This post is a quick guide to taking shelter dog portraits. In future posts, I'll go into more detail with some of these tips and troubleshoot common problems. If you have a specific question you'd like me to cover, just email me!
I usually take photos of around 20 dogs in a photo session at the Humane Society of Northeast Georgia. I try to keep the whole session to under 2 hours, so I only have a few minutes per dog to get a couple of good photos. I always shoot in natural light, preferably outside. If I take photos indoors, I position the dog facing a window for lighting.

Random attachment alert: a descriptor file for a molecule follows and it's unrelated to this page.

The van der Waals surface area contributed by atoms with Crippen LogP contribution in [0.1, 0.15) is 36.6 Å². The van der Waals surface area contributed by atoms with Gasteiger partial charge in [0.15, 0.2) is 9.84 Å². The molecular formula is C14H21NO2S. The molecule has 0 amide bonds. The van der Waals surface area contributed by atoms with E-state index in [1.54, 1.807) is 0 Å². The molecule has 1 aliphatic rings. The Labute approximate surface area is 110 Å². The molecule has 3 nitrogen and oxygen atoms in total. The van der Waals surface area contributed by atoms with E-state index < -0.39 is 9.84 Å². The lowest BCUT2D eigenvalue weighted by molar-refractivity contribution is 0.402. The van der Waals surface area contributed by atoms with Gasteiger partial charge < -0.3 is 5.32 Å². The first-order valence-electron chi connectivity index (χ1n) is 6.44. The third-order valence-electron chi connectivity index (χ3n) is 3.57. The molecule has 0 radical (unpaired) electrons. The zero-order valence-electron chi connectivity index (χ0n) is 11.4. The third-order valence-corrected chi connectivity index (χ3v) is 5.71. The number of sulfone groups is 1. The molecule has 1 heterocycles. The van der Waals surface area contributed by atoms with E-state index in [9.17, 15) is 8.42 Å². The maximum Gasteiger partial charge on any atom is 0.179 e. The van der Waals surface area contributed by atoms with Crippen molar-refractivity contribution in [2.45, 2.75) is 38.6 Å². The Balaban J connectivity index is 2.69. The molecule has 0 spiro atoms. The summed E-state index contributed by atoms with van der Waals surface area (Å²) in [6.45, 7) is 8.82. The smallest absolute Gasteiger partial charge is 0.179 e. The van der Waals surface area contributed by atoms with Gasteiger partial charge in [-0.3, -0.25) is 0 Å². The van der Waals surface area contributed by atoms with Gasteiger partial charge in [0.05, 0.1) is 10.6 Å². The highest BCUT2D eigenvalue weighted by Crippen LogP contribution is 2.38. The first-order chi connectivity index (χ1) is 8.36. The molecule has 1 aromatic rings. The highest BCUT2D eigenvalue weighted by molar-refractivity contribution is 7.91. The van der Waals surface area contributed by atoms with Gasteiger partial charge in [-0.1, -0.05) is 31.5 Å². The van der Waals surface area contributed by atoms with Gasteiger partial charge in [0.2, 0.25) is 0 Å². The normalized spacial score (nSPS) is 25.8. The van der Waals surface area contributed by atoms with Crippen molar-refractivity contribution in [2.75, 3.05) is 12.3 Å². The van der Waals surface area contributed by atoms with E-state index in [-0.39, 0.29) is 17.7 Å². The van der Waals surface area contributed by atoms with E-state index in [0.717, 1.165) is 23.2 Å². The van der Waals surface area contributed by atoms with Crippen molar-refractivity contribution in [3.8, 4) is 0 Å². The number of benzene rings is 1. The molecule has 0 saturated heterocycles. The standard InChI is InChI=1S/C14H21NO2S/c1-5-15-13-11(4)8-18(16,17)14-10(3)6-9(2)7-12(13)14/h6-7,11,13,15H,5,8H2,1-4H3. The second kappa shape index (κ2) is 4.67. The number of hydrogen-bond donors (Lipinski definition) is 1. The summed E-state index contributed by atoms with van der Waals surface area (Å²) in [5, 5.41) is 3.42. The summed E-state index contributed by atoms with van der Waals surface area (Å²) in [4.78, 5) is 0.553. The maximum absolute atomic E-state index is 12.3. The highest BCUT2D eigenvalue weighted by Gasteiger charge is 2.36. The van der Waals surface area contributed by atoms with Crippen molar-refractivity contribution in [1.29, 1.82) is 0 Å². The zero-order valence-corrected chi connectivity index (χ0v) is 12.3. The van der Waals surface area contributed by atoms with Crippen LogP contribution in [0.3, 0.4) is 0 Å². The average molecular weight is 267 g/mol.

Basic steps are as follows. Below this, I'll go into greater detail:
- Give the dog a few seconds to settle. Let your helper(s) pet and reassure the dog so they can relax a bit. You can let them sniff your camera.
- Position the dog with their back to the trees, wall, bushes, etc. and face towards the open sky. If it's sunny, work in a solid shady area to avoid spotty shade spots on the dog.
- Have a helper get the dog in a sitting position and hold the leash taut (but not pulling on the neck).
- Have a second helper stand behind you and squeak a toy once when everyone is ready. Or you can do this yourself with your free hand. If the dog is scared of squeaks, you can shake a treat box or crinkle a bag.
- When the dog perks up in response to the squeak, snap the picture.
Here are some tips for getting the most out of your portraits: